During a week when many groups and individuals are celebrating the signing of the U.S. Constitution -- September 17 is Constitution Day -- it is appropriate to take note of how far we have fallen short of fulfilling certain fundamental rights promised in our governing document.
As Dean Erwin Chemerinsky noted in this ACSblog post, we are not just celebrating the signing of a parchment, we are actually taking note of how the Constitution has "been interpreted and implemented over the course of American history."
There are examples of where the judiciary has misinterpreted the broad language of the Constitution or where states have faltered or failed in implementation of constitutional mandates, but let's take one example that provides a stark picture of a nation failing to live up to a promise of genuine equality before the law. Let's look at the Sixth Amendment's right to counsel.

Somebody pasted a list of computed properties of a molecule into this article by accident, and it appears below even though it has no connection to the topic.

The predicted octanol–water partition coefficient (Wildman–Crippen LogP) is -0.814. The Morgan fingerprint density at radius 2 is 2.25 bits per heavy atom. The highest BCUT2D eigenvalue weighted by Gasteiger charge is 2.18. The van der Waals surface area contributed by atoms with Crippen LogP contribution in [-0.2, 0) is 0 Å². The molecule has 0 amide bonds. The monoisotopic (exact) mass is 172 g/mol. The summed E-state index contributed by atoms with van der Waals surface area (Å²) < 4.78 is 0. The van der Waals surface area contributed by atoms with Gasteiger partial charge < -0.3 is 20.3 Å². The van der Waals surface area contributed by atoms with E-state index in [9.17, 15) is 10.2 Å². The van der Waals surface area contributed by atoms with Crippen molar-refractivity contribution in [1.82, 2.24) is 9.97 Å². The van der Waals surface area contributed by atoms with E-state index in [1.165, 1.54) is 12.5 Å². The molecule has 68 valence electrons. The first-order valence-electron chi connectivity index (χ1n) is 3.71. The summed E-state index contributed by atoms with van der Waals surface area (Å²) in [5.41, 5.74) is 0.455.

Fifty years ago this year, in a landmark opinion, Gideon v. Wainwright, the U.S. Supreme Court ruled that the Sixth Amendment's right to counsel means that people in danger of losing liberty have a right to counsel, even if they cannot afford it. In his majority opinion, Justice Hugo Black observed, "The right of one charged with crime to counsel may not be deemed fundamental and essential to fair trials in some countries, but it is in ours. From the very beginning, our state and national constitutions and laws have laid great emphasis on procedural and substantive safeguards designed to assure fair trials before impartial tribunals in which every defendant stands equal before the law. This noble ideal cannot be realized if the poor man charged with crime has to face his accusers without a lawyer to assist him."